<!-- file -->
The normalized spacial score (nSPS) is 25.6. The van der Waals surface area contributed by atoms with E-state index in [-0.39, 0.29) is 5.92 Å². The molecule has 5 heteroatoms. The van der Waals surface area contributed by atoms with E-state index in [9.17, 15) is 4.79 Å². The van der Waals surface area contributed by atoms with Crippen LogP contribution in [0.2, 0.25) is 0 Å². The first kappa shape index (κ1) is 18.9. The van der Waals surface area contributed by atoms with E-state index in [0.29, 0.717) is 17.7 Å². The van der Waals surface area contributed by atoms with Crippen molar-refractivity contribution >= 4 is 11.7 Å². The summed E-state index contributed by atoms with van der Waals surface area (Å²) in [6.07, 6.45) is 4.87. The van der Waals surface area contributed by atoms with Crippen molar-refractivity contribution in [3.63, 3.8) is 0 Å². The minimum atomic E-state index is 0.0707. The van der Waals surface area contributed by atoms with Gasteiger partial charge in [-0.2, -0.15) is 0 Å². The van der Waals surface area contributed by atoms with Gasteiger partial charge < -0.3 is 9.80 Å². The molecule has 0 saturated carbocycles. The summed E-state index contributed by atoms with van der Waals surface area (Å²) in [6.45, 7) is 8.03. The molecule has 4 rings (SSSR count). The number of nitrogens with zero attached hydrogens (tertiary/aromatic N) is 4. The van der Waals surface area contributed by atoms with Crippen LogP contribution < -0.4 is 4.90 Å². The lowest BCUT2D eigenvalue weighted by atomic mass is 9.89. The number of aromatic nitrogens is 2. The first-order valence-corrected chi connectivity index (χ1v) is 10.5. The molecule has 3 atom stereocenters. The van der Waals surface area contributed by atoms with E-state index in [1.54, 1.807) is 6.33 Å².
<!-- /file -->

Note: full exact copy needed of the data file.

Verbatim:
The normalized spacial score (nSPS) is 25.6. The van der Waals surface area contributed by atoms with E-state index in [-0.39, 0.29) is 5.92 Å². The molecule has 5 heteroatoms. The van der Waals surface area contributed by atoms with E-state index in [9.17, 15) is 4.79 Å². The van der Waals surface area contributed by atoms with Crippen LogP contribution in [0.2, 0.25) is 0 Å². The first kappa shape index (κ1) is 18.9. The van der Waals surface area contributed by atoms with E-state index in [0.29, 0.717) is 17.7 Å². The van der Waals surface area contributed by atoms with Crippen molar-refractivity contribution >= 4 is 11.7 Å². The summed E-state index contributed by atoms with van der Waals surface area (Å²) in [6.07, 6.45) is 4.87. The van der Waals surface area contributed by atoms with Crippen molar-refractivity contribution in [3.63, 3.8) is 0 Å². The minimum atomic E-state index is 0.0707. The van der Waals surface area contributed by atoms with Gasteiger partial charge in [-0.2, -0.15) is 0 Å². The van der Waals surface area contributed by atoms with Gasteiger partial charge < -0.3 is 9.80 Å². The molecule has 0 saturated carbocycles. The summed E-state index contributed by atoms with van der Waals surface area (Å²) in [6.45, 7) is 8.03. The molecule has 4 rings (SSSR count). The number of nitrogens with zero attached hydrogens (tertiary/aromatic N) is 4. The van der Waals surface area contributed by atoms with Crippen LogP contribution < -0.4 is 4.90 Å². The lowest BCUT2D eigenvalue weighted by atomic mass is 9.89. The number of aromatic nitrogens is 2. The first-order valence-corrected chi connectivity index (χ1v) is 10.5. The molecule has 3 atom stereocenters. The van der Waals surface area contributed by atoms with E-state index in [1.54, 1.807) is 6.33 Å².